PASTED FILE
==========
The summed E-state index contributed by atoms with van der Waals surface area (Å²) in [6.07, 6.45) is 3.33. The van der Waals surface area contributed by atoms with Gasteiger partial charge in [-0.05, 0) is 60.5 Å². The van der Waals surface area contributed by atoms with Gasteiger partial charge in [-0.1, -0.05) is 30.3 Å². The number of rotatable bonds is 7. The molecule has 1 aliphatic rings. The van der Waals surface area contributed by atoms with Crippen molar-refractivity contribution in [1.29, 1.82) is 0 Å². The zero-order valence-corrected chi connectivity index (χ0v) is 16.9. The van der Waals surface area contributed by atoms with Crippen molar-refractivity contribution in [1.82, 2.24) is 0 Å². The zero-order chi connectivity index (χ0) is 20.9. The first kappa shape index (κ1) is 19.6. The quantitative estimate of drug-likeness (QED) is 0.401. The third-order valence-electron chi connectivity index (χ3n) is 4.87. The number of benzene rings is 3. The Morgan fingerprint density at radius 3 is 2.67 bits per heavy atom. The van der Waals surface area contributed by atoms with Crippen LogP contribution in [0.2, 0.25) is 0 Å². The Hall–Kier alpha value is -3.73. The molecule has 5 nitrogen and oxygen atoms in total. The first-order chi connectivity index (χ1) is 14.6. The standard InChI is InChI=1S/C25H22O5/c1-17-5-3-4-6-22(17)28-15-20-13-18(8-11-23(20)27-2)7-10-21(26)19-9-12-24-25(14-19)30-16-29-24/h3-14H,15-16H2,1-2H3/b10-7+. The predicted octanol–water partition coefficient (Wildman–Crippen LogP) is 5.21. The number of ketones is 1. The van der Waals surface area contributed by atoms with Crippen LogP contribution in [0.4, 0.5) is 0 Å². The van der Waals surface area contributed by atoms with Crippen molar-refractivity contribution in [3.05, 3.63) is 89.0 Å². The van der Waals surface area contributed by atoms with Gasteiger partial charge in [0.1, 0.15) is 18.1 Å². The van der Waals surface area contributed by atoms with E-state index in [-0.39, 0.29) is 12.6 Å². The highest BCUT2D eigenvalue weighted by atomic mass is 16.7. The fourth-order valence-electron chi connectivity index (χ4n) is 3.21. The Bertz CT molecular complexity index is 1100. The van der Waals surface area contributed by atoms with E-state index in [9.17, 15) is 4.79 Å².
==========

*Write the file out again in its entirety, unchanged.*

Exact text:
The summed E-state index contributed by atoms with van der Waals surface area (Å²) in [6.07, 6.45) is 3.33. The van der Waals surface area contributed by atoms with Gasteiger partial charge in [-0.05, 0) is 60.5 Å². The van der Waals surface area contributed by atoms with Gasteiger partial charge in [-0.1, -0.05) is 30.3 Å². The number of rotatable bonds is 7. The molecule has 1 aliphatic rings. The van der Waals surface area contributed by atoms with Crippen molar-refractivity contribution in [1.29, 1.82) is 0 Å². The zero-order valence-corrected chi connectivity index (χ0v) is 16.9. The van der Waals surface area contributed by atoms with Crippen molar-refractivity contribution in [1.82, 2.24) is 0 Å². The zero-order chi connectivity index (χ0) is 20.9. The first kappa shape index (κ1) is 19.6. The quantitative estimate of drug-likeness (QED) is 0.401. The third-order valence-electron chi connectivity index (χ3n) is 4.87. The number of benzene rings is 3. The Morgan fingerprint density at radius 3 is 2.67 bits per heavy atom. The van der Waals surface area contributed by atoms with Crippen LogP contribution in [0.2, 0.25) is 0 Å². The Hall–Kier alpha value is -3.73. The molecule has 5 nitrogen and oxygen atoms in total. The first-order chi connectivity index (χ1) is 14.6. The standard InChI is InChI=1S/C25H22O5/c1-17-5-3-4-6-22(17)28-15-20-13-18(8-11-23(20)27-2)7-10-21(26)19-9-12-24-25(14-19)30-16-29-24/h3-14H,15-16H2,1-2H3/b10-7+. The predicted octanol–water partition coefficient (Wildman–Crippen LogP) is 5.21. The number of ketones is 1. The van der Waals surface area contributed by atoms with Crippen LogP contribution in [0.4, 0.5) is 0 Å². The van der Waals surface area contributed by atoms with Crippen molar-refractivity contribution in [3.05, 3.63) is 89.0 Å². The van der Waals surface area contributed by atoms with Gasteiger partial charge in [0.1, 0.15) is 18.1 Å². The van der Waals surface area contributed by atoms with E-state index in [-0.39, 0.29) is 12.6 Å². The highest BCUT2D eigenvalue weighted by atomic mass is 16.7. The fourth-order valence-electron chi connectivity index (χ4n) is 3.21. The Bertz CT molecular complexity index is 1100. The van der Waals surface area contributed by atoms with E-state index in [9.17, 15) is 4.79 Å².